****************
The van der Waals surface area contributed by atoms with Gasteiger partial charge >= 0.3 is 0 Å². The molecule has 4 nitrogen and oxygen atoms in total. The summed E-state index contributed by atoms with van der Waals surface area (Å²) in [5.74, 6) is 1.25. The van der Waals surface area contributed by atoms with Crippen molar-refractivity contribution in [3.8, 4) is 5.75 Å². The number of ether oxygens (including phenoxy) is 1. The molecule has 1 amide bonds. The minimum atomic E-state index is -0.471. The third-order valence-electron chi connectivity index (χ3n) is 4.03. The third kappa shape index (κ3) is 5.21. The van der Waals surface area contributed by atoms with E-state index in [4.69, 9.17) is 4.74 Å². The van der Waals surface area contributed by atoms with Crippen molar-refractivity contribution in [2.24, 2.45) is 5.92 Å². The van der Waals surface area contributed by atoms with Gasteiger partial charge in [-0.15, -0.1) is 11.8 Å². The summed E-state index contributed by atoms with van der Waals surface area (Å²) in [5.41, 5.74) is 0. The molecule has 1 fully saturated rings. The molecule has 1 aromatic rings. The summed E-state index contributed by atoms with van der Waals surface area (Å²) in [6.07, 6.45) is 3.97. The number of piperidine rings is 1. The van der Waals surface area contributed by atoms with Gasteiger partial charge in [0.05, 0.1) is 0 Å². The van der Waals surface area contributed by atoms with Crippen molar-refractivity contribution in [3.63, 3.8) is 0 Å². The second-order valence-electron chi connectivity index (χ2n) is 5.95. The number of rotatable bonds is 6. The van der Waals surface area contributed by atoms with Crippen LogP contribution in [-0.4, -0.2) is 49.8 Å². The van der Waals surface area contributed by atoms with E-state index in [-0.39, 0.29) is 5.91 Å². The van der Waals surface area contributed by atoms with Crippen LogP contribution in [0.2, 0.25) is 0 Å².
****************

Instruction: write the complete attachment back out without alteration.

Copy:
The van der Waals surface area contributed by atoms with Gasteiger partial charge >= 0.3 is 0 Å². The molecule has 4 nitrogen and oxygen atoms in total. The summed E-state index contributed by atoms with van der Waals surface area (Å²) in [5.74, 6) is 1.25. The van der Waals surface area contributed by atoms with Crippen molar-refractivity contribution in [3.8, 4) is 5.75 Å². The number of ether oxygens (including phenoxy) is 1. The molecule has 1 amide bonds. The minimum atomic E-state index is -0.471. The third-order valence-electron chi connectivity index (χ3n) is 4.03. The third kappa shape index (κ3) is 5.21. The van der Waals surface area contributed by atoms with E-state index in [4.69, 9.17) is 4.74 Å². The van der Waals surface area contributed by atoms with Crippen molar-refractivity contribution in [2.24, 2.45) is 5.92 Å². The van der Waals surface area contributed by atoms with Gasteiger partial charge in [-0.15, -0.1) is 11.8 Å². The summed E-state index contributed by atoms with van der Waals surface area (Å²) in [5.41, 5.74) is 0. The molecule has 1 fully saturated rings. The molecule has 1 aromatic rings. The summed E-state index contributed by atoms with van der Waals surface area (Å²) in [6.07, 6.45) is 3.97. The number of piperidine rings is 1. The van der Waals surface area contributed by atoms with Gasteiger partial charge in [0.05, 0.1) is 0 Å². The van der Waals surface area contributed by atoms with Crippen molar-refractivity contribution in [3.63, 3.8) is 0 Å². The second-order valence-electron chi connectivity index (χ2n) is 5.95. The number of rotatable bonds is 6. The van der Waals surface area contributed by atoms with Crippen LogP contribution in [-0.4, -0.2) is 49.8 Å². The van der Waals surface area contributed by atoms with E-state index in [-0.39, 0.29) is 5.91 Å². The van der Waals surface area contributed by atoms with Crippen LogP contribution in [0.2, 0.25) is 0 Å².